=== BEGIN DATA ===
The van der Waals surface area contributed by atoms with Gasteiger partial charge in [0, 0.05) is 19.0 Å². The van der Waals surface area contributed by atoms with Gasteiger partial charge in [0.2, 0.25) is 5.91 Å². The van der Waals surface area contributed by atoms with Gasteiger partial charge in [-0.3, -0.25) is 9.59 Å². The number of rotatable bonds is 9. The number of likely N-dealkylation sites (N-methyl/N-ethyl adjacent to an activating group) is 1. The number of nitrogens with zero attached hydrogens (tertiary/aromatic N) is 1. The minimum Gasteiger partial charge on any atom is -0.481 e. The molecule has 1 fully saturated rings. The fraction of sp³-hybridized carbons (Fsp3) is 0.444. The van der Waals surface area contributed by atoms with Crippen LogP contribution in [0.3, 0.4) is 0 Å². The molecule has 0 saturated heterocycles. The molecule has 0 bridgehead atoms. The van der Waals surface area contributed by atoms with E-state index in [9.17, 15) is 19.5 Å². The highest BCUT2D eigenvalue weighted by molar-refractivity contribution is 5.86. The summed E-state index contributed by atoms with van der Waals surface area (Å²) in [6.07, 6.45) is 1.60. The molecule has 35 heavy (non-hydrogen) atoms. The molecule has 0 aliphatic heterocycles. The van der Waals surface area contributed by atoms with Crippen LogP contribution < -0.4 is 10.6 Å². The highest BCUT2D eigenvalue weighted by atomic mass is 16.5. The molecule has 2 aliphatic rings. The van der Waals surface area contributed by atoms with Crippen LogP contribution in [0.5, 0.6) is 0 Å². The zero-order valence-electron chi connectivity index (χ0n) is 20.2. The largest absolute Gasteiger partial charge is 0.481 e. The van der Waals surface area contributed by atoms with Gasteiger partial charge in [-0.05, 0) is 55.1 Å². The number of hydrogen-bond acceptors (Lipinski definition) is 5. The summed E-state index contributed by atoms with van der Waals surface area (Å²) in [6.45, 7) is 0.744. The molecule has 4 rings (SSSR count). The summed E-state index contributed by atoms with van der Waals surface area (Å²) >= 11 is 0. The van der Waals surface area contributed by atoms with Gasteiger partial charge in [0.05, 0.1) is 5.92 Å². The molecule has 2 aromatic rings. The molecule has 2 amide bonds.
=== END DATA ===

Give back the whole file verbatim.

The van der Waals surface area contributed by atoms with Gasteiger partial charge in [0, 0.05) is 19.0 Å². The van der Waals surface area contributed by atoms with Gasteiger partial charge in [0.2, 0.25) is 5.91 Å². The van der Waals surface area contributed by atoms with Gasteiger partial charge in [-0.3, -0.25) is 9.59 Å². The number of rotatable bonds is 9. The number of likely N-dealkylation sites (N-methyl/N-ethyl adjacent to an activating group) is 1. The number of nitrogens with zero attached hydrogens (tertiary/aromatic N) is 1. The minimum Gasteiger partial charge on any atom is -0.481 e. The molecule has 1 fully saturated rings. The fraction of sp³-hybridized carbons (Fsp3) is 0.444. The van der Waals surface area contributed by atoms with Crippen LogP contribution in [0.3, 0.4) is 0 Å². The molecule has 0 saturated heterocycles. The molecule has 0 bridgehead atoms. The van der Waals surface area contributed by atoms with E-state index in [9.17, 15) is 19.5 Å². The highest BCUT2D eigenvalue weighted by molar-refractivity contribution is 5.86. The summed E-state index contributed by atoms with van der Waals surface area (Å²) in [6.07, 6.45) is 1.60. The molecule has 35 heavy (non-hydrogen) atoms. The molecule has 0 aliphatic heterocycles. The van der Waals surface area contributed by atoms with Crippen LogP contribution < -0.4 is 10.6 Å². The highest BCUT2D eigenvalue weighted by atomic mass is 16.5. The molecule has 2 aliphatic rings. The van der Waals surface area contributed by atoms with Crippen LogP contribution in [0.5, 0.6) is 0 Å². The zero-order valence-electron chi connectivity index (χ0n) is 20.2. The largest absolute Gasteiger partial charge is 0.481 e. The van der Waals surface area contributed by atoms with Gasteiger partial charge in [-0.05, 0) is 55.1 Å². The number of hydrogen-bond acceptors (Lipinski definition) is 5. The summed E-state index contributed by atoms with van der Waals surface area (Å²) in [6.45, 7) is 0.744. The molecule has 4 rings (SSSR count). The summed E-state index contributed by atoms with van der Waals surface area (Å²) >= 11 is 0. The van der Waals surface area contributed by atoms with Gasteiger partial charge in [0.05, 0.1) is 5.92 Å². The molecule has 2 aromatic rings. The molecule has 2 amide bonds.